In an attention deficit hyperactivity disorder (ADHD) study, 57 children, average age 9, took 1 mg of Pycnogenol per kilogram of body weight per day or a placebo for one month. Researchers measured stress hormones in the urine before and after the study and again 30 days later. At the end of the study, kids in the Pycnogenol group had fewer ADHD symptoms and fewer signs of adrenaline and the nerve stimulant dopamine in the urine compared to the start of the study. Thirty days after the study ended, both the ADHD symptoms and adrenaline and dopamine had returned to pre-study levels.
In another ADHD study, 61 adolescent kids took 1 mg of Pycnogenol per kilogram of body weight per day or a placebo for four weeks. Parents and teachers tested the kids’ attention and concentration after taking Pycnogenol for one month and again four weeks later. After one month, kids who had taken Pycnogenol had significantly fewer ADHD symptoms compared to the start of the study and compared to placebo. Thirty days after the study ended, ADHD symptoms had returned, leading researchers to conclude that Pycnogenol had reduced ADHD symptoms.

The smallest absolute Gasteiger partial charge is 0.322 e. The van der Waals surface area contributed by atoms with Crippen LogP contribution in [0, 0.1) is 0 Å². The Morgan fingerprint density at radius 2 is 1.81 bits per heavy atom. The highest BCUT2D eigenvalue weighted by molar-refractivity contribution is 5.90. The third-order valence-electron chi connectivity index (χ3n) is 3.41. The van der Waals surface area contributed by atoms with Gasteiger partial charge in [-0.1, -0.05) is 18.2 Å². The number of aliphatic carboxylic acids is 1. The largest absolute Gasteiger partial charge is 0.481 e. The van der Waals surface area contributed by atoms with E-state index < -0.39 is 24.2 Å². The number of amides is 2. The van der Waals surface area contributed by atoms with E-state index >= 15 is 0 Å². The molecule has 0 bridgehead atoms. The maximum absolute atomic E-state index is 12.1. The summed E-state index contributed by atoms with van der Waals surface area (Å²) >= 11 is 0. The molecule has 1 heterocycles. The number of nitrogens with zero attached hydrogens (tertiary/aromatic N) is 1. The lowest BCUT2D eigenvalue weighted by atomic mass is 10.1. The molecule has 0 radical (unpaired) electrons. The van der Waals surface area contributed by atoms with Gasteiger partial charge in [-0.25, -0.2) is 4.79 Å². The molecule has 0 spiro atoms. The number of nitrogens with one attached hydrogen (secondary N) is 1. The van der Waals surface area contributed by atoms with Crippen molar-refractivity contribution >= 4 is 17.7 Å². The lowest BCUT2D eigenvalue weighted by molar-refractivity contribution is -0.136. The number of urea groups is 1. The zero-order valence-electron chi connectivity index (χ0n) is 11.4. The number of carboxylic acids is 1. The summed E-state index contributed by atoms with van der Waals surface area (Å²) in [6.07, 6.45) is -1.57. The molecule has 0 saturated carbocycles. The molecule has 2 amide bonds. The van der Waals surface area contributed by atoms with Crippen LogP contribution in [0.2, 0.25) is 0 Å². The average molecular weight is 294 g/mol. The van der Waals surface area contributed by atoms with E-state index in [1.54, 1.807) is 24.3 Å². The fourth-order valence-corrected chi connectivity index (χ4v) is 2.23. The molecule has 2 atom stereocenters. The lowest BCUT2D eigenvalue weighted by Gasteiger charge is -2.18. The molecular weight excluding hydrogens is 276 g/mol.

In an iron study, researchers measured iron levels in 1,641 U.S. toddlers, aged one to three, including 42 percent Hispanic, 28 percent white non-Hispanic and 25 percent black children. Kids most likely to be deficient in iron were Hispanic, overweight, had non-English-speaking parents or were not in daycare.